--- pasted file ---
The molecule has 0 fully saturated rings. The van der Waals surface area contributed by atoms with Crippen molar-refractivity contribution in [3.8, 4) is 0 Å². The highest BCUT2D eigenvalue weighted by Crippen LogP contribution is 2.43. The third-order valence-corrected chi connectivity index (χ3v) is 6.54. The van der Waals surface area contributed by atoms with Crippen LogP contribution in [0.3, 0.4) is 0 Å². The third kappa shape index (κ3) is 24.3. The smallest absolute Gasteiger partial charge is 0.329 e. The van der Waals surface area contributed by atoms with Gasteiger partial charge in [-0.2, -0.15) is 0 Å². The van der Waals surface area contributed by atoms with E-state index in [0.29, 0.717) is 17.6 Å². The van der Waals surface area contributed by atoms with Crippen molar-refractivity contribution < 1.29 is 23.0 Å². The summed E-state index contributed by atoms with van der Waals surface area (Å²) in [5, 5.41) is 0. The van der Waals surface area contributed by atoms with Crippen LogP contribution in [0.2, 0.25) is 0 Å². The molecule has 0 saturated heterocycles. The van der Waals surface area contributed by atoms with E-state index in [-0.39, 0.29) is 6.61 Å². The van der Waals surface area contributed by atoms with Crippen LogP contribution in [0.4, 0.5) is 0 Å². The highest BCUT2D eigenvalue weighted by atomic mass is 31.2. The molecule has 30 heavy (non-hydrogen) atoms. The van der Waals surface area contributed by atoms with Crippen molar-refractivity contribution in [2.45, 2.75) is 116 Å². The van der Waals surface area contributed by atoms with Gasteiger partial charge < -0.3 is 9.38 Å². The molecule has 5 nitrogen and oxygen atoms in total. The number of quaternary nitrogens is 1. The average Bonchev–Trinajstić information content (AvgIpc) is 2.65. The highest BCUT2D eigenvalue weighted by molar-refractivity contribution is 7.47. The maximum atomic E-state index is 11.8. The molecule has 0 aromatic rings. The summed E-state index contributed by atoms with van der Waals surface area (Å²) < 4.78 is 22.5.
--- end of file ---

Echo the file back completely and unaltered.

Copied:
The molecule has 0 fully saturated rings. The van der Waals surface area contributed by atoms with Crippen molar-refractivity contribution in [3.8, 4) is 0 Å². The highest BCUT2D eigenvalue weighted by Crippen LogP contribution is 2.43. The third-order valence-corrected chi connectivity index (χ3v) is 6.54. The van der Waals surface area contributed by atoms with Crippen LogP contribution in [0.3, 0.4) is 0 Å². The third kappa shape index (κ3) is 24.3. The smallest absolute Gasteiger partial charge is 0.329 e. The van der Waals surface area contributed by atoms with Gasteiger partial charge in [-0.2, -0.15) is 0 Å². The van der Waals surface area contributed by atoms with E-state index in [0.29, 0.717) is 17.6 Å². The van der Waals surface area contributed by atoms with Crippen molar-refractivity contribution < 1.29 is 23.0 Å². The summed E-state index contributed by atoms with van der Waals surface area (Å²) in [5, 5.41) is 0. The van der Waals surface area contributed by atoms with Crippen LogP contribution in [0.2, 0.25) is 0 Å². The molecule has 0 saturated heterocycles. The van der Waals surface area contributed by atoms with E-state index in [-0.39, 0.29) is 6.61 Å². The van der Waals surface area contributed by atoms with Crippen LogP contribution in [0.4, 0.5) is 0 Å². The highest BCUT2D eigenvalue weighted by atomic mass is 31.2. The molecule has 30 heavy (non-hydrogen) atoms. The van der Waals surface area contributed by atoms with Crippen molar-refractivity contribution in [2.45, 2.75) is 116 Å². The van der Waals surface area contributed by atoms with Gasteiger partial charge < -0.3 is 9.38 Å². The molecule has 5 nitrogen and oxygen atoms in total. The number of quaternary nitrogens is 1. The average Bonchev–Trinajstić information content (AvgIpc) is 2.65. The highest BCUT2D eigenvalue weighted by molar-refractivity contribution is 7.47. The maximum atomic E-state index is 11.8. The molecule has 0 aromatic rings. The summed E-state index contributed by atoms with van der Waals surface area (Å²) < 4.78 is 22.5.